Implementation and Evaluation of Dignity Therapy in Denmark
Research in palliative care has primarily focused on physical and psychological symptoms.
Research in other psychosocial and existential problems has been sparse. Loss of dignity as
a consequence of serious illness may be an important cause of suffering. The research team
of the Canadian psychiatrist and professor, Harvey Chochinov has investigated the concept of
dignity and developed the psychosocial intervention 'Dignity Therapy' (DT). The preliminary
research results were promising.
Research questions: Do Danish cancer patients have a need of, interest in, and benefit from
DT? Methods: DT consists of an interview revolving around the patient's life, values, and
accomplishments and is also an opportunity to leave messages and words of hope and
compassion for friends and family. The interview is audio taped, transcribed, and edited
together with the patient, and made into a tangible document, which the patient can give to
his/her relatives. The project consists of three parts: (1) a cross-sectional investigation
of the prevalence of loss of dignity and related symptoms/problems among at least 200
incurable cancer patients. (2) A feasibility study, testing the intervention in terms of
relevance and the need of any modifications in relation to Danish patients. (3) An
evaluation study testing the effect of and satisfaction with DT.
At least 80 patients are planned for the feasibility and evaluation studies. Questionnaires
are used for detection of loss of dignity and as measures of effect. These will be
administered before the intervention and, along with a semi-structured evaluation
questionnaire, right after the intervention, when the document is received and again
approximately two weeks later.
The duration of the intervention (DT) varies markedly between patients. In some cases the
process (interview, transcription, editing of document, and the final meeting where the
document is given back to the patient) is completed urgently in a few days, whereas in other
cases, the patient prefers a slower pace, and may want to sub-divide the interview into two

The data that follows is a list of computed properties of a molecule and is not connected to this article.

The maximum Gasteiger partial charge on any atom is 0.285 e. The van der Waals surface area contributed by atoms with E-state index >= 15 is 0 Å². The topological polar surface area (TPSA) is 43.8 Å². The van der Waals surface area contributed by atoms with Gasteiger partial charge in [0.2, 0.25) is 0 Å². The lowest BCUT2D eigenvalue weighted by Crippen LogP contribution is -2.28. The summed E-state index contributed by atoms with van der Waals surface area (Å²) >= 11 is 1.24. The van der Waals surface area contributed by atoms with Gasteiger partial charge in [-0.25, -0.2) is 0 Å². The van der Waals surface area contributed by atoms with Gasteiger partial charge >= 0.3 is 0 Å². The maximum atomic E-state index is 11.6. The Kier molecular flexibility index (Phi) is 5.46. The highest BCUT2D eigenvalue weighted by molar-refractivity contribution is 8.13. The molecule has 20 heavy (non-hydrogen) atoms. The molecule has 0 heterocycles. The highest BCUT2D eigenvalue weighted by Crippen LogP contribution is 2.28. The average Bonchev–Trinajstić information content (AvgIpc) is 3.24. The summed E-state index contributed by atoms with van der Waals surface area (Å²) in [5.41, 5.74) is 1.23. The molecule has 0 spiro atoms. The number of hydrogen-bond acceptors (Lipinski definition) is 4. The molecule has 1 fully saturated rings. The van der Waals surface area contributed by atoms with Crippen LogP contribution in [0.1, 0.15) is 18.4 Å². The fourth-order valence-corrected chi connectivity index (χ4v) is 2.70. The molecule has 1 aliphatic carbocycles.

or more parts. Also, when presented with the document, some patients want to have something
changed or they want add material. This variation is seen as intentional, as it illustrates
that the process is tailored to the patient's wishes.
As stated, the effect of the DT intervention is evaluated at completion of the intervention,
i.e. when the final document is given back to the patient, and about two weeks later. Due to
process described above, the time from the first measurement (before intervention) to the
second measurement (which takes places at completion of the intervention) therefore varies
considerably (median 36 days after baseline, range 7-121 days).
Perspective: If Danish patients have a need of, an interest in and benefit from DT, it can
be offered to Danish patients admitted to palliative care.
Endpoint Classification: Efficacy Study, Intervention Model: Single Group Assignment, Masking: Open Label, Primary Purpose: Supportive Care
Sense of dignity
Measured with the Structured Interview for Symptoms and Concerns (SISC)
Pre-post intervention (when the document was recieved by the patient), and again two weeks later.
Mogens Groenvold, MD PhD DSci
Bispebjerg Hospital/ Department of Public Health, Faculty of Health Sciences, University of Copenhagen
Denmark: The Regional Committee on Biomedical Research Ethics